How do you treat those around you?

Career Opportunities podcast logoHow do you treat those around you?
By Douglas E. Welch


Listen: How do you treat those around you?

How do you treat those around you?
May 30, 2008

Starting tomorrow, I want you to arrive at your work — whether in an office, retail store, support phone line or other service job — and imagine that everyone you deal with is NOT an idiot. Imagine that everyone is NOT out to make your life miserable. Imagine that everyone is NOT actively sabotaging your work. Imagine. Now, do more than imagine. Act as if all that is true. Act as if the people you meet each day are normal, decent people who want nothing more than to complete their transaction with you and move on to the next item on their agenda. If you do this I can guarantee that you will have a day unlike any other. You will find that work is a pleasure, not a chore. You will find that people are nice and interesting. You will find that, while there are some grumpy people in the world, for the most part, everyone just wants to get along.

Having worked in “service industries” for almost 25 years, I know how tough it can be. I know how it can wear you down, chew you up and spit you out…if you let it. I know how quickly you can become cynical and abrasive. I know how you start to treat everyone as “the problem” instead of those who truly are. That said, this is a dangerous place to find yourself and you must, at all costs, find a way out. Falling into this trap can damage more than just your job. It can damage your life.

It all starts so slowly, of course. When you first start out in a job, everything is new and, usually, exciting. You answer questions quickly and expertly with a friendly smile. After a while, though, you start to see the same questions, again and again – often from the same people. Worse still, you think that just because you have learned the answers over time, everyone else should know them as well. You can find yourself getting angry with people who ask you a question for the 2,000th time, even though they might be asking it for the first. You start to believe that everyone is a complete idiot and your interactions with them become more and more terse, if not downright hostile.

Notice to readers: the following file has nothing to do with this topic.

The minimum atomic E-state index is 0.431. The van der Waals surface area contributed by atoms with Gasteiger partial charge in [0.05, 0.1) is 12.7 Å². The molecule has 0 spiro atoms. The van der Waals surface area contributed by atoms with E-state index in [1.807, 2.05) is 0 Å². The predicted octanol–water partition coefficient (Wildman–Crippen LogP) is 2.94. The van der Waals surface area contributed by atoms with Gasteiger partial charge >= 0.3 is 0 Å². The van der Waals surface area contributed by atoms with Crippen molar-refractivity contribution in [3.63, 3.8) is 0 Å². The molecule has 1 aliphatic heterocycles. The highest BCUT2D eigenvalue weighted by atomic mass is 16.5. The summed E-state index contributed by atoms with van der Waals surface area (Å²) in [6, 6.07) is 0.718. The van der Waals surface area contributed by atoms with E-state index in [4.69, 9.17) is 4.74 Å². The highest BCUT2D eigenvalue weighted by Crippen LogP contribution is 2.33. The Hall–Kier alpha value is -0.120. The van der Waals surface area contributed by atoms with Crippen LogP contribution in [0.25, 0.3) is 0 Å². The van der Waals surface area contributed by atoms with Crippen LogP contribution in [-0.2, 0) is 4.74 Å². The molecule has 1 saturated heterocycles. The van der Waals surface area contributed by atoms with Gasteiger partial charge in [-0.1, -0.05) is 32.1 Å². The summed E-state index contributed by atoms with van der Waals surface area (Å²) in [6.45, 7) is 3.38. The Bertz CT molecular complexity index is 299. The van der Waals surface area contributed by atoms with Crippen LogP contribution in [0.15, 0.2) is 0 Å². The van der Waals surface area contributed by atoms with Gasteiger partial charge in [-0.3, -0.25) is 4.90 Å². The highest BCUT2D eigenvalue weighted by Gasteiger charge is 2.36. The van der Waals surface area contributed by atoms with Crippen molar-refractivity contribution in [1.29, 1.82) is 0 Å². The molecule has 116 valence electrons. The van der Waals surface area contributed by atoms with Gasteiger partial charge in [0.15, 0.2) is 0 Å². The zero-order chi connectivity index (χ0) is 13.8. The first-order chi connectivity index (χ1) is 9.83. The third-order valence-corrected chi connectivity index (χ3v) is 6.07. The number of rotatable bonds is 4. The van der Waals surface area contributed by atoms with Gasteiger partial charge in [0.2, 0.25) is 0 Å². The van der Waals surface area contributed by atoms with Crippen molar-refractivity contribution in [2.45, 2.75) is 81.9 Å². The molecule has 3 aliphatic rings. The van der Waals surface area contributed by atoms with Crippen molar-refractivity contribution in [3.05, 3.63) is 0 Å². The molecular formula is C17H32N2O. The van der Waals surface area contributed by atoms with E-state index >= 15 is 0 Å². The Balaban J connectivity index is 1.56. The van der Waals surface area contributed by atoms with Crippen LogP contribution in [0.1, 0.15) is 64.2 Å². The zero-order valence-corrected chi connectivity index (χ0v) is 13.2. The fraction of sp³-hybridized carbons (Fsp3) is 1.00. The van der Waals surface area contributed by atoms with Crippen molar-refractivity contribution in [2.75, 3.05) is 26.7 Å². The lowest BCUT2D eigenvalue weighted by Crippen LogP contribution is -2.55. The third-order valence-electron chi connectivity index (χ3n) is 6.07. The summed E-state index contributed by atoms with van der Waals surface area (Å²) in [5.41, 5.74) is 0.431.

When we don’t treat each other with respect, we end up in an endless cycle of tit for tat. You treated me badly, so I will treat someone else badly.

I see this type of behavior everyday in nearly any business. The librarian who treats patrons as a bother and not their “customer.” — the telephone rep who would rather hang up on you than explain a particular charge on your statement for the seemingly 1 millionth time — the computer consultant who gives an exasperated sigh and rolls their eyes at every question. (See The Exasperated Sigh) All of these people need to be reminded (as I need to be reminded on occasion) that while a question may be old to you, it is probably new to your client or customer. They are not trying to drive you mad. They are trying to get the answer to an important, annoying, costly problem and you are the person they are paying (directly or indirectly) to help them.

When we don’t treat each other with respect, we end up in an endless cycle of tit for tat. You treated me badly, so I will treat someone else badly. Do you really want to be the cause of that among your customers? As was discussed in last week’s column, do you really want to be the cause of more ugliness in the world? Worse still, if you get involved in this behavior at your work, you will surely bring the same behaviors home to your family and this can cause even more dramatic problems in your life.

So, pick a day. Sit in your car before you go into the office and repeat to yourself, “Everyone is NOT an idiot. Everyone is a fellow human being. Everyone is NOT out to get me.” Then, go in and do the best work you can. Engage with people. Treat them as individuals. Make their life just a little easier. I can guarantee you that your day will fly by and you will leave work energized instead of drained. Then, do it the next day and the next and the next. Before long, with a little work, you will have regained some of the joy you once found in your work and, hopefully, passed it on to those around you.

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